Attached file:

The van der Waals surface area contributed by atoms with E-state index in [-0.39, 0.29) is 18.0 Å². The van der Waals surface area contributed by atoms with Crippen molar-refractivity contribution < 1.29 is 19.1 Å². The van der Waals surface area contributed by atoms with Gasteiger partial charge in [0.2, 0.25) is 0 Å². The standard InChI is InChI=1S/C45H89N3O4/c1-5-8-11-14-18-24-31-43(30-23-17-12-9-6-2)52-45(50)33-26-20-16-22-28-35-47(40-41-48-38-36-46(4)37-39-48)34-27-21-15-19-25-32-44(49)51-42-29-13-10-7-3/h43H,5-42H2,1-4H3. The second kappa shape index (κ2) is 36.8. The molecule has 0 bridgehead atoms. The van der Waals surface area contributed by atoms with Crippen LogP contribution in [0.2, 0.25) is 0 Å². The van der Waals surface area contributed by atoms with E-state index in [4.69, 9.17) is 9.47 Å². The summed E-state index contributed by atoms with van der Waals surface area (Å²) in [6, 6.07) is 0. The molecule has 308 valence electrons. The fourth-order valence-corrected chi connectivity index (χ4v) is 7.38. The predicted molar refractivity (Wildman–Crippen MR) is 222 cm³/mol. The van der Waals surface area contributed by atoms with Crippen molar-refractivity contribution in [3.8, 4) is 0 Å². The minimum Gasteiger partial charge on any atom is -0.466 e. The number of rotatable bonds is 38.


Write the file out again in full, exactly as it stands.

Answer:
The van der Waals surface area contributed by atoms with E-state index in [-0.39, 0.29) is 18.0 Å². The van der Waals surface area contributed by atoms with Crippen molar-refractivity contribution < 1.29 is 19.1 Å². The van der Waals surface area contributed by atoms with Gasteiger partial charge in [0.2, 0.25) is 0 Å². The standard InChI is InChI=1S/C45H89N3O4/c1-5-8-11-14-18-24-31-43(30-23-17-12-9-6-2)52-45(50)33-26-20-16-22-28-35-47(40-41-48-38-36-46(4)37-39-48)34-27-21-15-19-25-32-44(49)51-42-29-13-10-7-3/h43H,5-42H2,1-4H3. The second kappa shape index (κ2) is 36.8. The molecule has 0 bridgehead atoms. The van der Waals surface area contributed by atoms with Crippen LogP contribution in [0.2, 0.25) is 0 Å². The van der Waals surface area contributed by atoms with E-state index in [4.69, 9.17) is 9.47 Å². The summed E-state index contributed by atoms with van der Waals surface area (Å²) in [6, 6.07) is 0. The molecule has 308 valence electrons. The fourth-order valence-corrected chi connectivity index (χ4v) is 7.38. The predicted molar refractivity (Wildman–Crippen MR) is 222 cm³/mol. The van der Waals surface area contributed by atoms with Crippen molar-refractivity contribution in [3.8, 4) is 0 Å². The minimum Gasteiger partial charge on any atom is -0.466 e. The number of rotatable bonds is 38.